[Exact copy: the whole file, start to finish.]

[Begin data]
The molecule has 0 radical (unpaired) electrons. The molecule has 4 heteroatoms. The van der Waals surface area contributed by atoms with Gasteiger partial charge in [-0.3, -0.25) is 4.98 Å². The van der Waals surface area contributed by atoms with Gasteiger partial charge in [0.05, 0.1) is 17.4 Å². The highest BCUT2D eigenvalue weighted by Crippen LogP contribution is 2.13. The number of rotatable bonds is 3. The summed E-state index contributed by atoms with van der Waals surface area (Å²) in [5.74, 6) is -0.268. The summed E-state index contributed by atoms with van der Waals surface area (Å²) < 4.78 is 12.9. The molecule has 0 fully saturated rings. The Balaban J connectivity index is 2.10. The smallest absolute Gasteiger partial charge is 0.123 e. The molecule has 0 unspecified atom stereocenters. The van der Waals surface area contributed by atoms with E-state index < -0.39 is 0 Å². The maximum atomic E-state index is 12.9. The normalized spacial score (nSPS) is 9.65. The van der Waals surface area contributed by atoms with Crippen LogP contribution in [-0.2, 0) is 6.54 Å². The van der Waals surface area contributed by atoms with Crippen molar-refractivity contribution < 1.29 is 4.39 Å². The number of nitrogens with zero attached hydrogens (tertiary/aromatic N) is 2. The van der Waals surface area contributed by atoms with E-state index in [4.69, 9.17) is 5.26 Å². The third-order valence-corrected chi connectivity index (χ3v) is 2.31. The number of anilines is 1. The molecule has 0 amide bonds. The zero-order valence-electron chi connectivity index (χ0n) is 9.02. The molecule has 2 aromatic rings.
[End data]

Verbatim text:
The molecule has 0 radical (unpaired) electrons. The molecule has 4 heteroatoms. The van der Waals surface area contributed by atoms with Gasteiger partial charge in [-0.3, -0.25) is 4.98 Å². The van der Waals surface area contributed by atoms with Gasteiger partial charge in [0.05, 0.1) is 17.4 Å². The highest BCUT2D eigenvalue weighted by Crippen LogP contribution is 2.13. The number of rotatable bonds is 3. The summed E-state index contributed by atoms with van der Waals surface area (Å²) in [5.74, 6) is -0.268. The summed E-state index contributed by atoms with van der Waals surface area (Å²) < 4.78 is 12.9. The molecule has 0 fully saturated rings. The Balaban J connectivity index is 2.10. The smallest absolute Gasteiger partial charge is 0.123 e. The molecule has 0 unspecified atom stereocenters. The van der Waals surface area contributed by atoms with E-state index < -0.39 is 0 Å². The maximum atomic E-state index is 12.9. The normalized spacial score (nSPS) is 9.65. The van der Waals surface area contributed by atoms with Crippen LogP contribution in [-0.2, 0) is 6.54 Å². The van der Waals surface area contributed by atoms with Crippen molar-refractivity contribution < 1.29 is 4.39 Å². The number of nitrogens with zero attached hydrogens (tertiary/aromatic N) is 2. The van der Waals surface area contributed by atoms with E-state index in [4.69, 9.17) is 5.26 Å². The third-order valence-corrected chi connectivity index (χ3v) is 2.31. The number of anilines is 1. The molecule has 0 amide bonds. The zero-order valence-electron chi connectivity index (χ0n) is 9.02. The molecule has 2 aromatic rings.